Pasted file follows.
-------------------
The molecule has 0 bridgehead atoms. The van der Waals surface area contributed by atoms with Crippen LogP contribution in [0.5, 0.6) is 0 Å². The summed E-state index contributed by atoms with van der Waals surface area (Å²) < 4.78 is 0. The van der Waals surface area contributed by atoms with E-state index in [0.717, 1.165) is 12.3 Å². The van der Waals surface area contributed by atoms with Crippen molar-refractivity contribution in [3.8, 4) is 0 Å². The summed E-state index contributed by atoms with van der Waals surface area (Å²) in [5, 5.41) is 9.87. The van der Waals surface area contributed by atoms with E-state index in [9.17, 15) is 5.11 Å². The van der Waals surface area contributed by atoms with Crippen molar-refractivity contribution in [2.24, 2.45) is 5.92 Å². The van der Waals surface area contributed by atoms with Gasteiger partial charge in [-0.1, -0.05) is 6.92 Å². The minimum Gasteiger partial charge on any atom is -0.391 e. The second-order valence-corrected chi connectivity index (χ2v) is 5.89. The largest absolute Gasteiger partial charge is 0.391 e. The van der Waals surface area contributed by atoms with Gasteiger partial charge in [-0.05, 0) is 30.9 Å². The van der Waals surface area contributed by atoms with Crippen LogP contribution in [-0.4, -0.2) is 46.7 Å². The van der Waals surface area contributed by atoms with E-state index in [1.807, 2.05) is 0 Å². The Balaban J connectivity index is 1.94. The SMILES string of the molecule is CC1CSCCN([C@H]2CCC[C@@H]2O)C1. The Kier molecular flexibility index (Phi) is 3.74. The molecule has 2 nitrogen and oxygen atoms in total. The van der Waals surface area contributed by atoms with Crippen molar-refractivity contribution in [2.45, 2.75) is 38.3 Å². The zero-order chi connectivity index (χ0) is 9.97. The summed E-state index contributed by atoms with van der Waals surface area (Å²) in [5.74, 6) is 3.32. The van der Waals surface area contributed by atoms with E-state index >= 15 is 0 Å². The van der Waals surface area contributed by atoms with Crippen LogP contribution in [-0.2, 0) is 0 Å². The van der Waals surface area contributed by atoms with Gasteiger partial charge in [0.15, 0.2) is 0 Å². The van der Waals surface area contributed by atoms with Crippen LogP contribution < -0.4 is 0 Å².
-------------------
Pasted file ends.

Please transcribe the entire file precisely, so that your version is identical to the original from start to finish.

The molecule has 0 bridgehead atoms. The van der Waals surface area contributed by atoms with Crippen LogP contribution in [0.5, 0.6) is 0 Å². The summed E-state index contributed by atoms with van der Waals surface area (Å²) < 4.78 is 0. The van der Waals surface area contributed by atoms with E-state index in [0.717, 1.165) is 12.3 Å². The van der Waals surface area contributed by atoms with Crippen molar-refractivity contribution in [3.8, 4) is 0 Å². The summed E-state index contributed by atoms with van der Waals surface area (Å²) in [5, 5.41) is 9.87. The van der Waals surface area contributed by atoms with E-state index in [9.17, 15) is 5.11 Å². The van der Waals surface area contributed by atoms with Crippen molar-refractivity contribution in [2.24, 2.45) is 5.92 Å². The van der Waals surface area contributed by atoms with Gasteiger partial charge in [-0.1, -0.05) is 6.92 Å². The minimum Gasteiger partial charge on any atom is -0.391 e. The second-order valence-corrected chi connectivity index (χ2v) is 5.89. The largest absolute Gasteiger partial charge is 0.391 e. The van der Waals surface area contributed by atoms with Gasteiger partial charge in [-0.05, 0) is 30.9 Å². The van der Waals surface area contributed by atoms with Crippen LogP contribution in [-0.4, -0.2) is 46.7 Å². The van der Waals surface area contributed by atoms with E-state index in [1.807, 2.05) is 0 Å². The Balaban J connectivity index is 1.94. The SMILES string of the molecule is CC1CSCCN([C@H]2CCC[C@@H]2O)C1. The Kier molecular flexibility index (Phi) is 3.74. The molecule has 2 nitrogen and oxygen atoms in total. The van der Waals surface area contributed by atoms with Crippen molar-refractivity contribution in [2.45, 2.75) is 38.3 Å². The zero-order chi connectivity index (χ0) is 9.97. The summed E-state index contributed by atoms with van der Waals surface area (Å²) in [5.74, 6) is 3.32. The van der Waals surface area contributed by atoms with E-state index >= 15 is 0 Å². The van der Waals surface area contributed by atoms with Crippen LogP contribution in [-0.2, 0) is 0 Å². The van der Waals surface area contributed by atoms with Gasteiger partial charge in [0.15, 0.2) is 0 Å². The van der Waals surface area contributed by atoms with Crippen LogP contribution < -0.4 is 0 Å².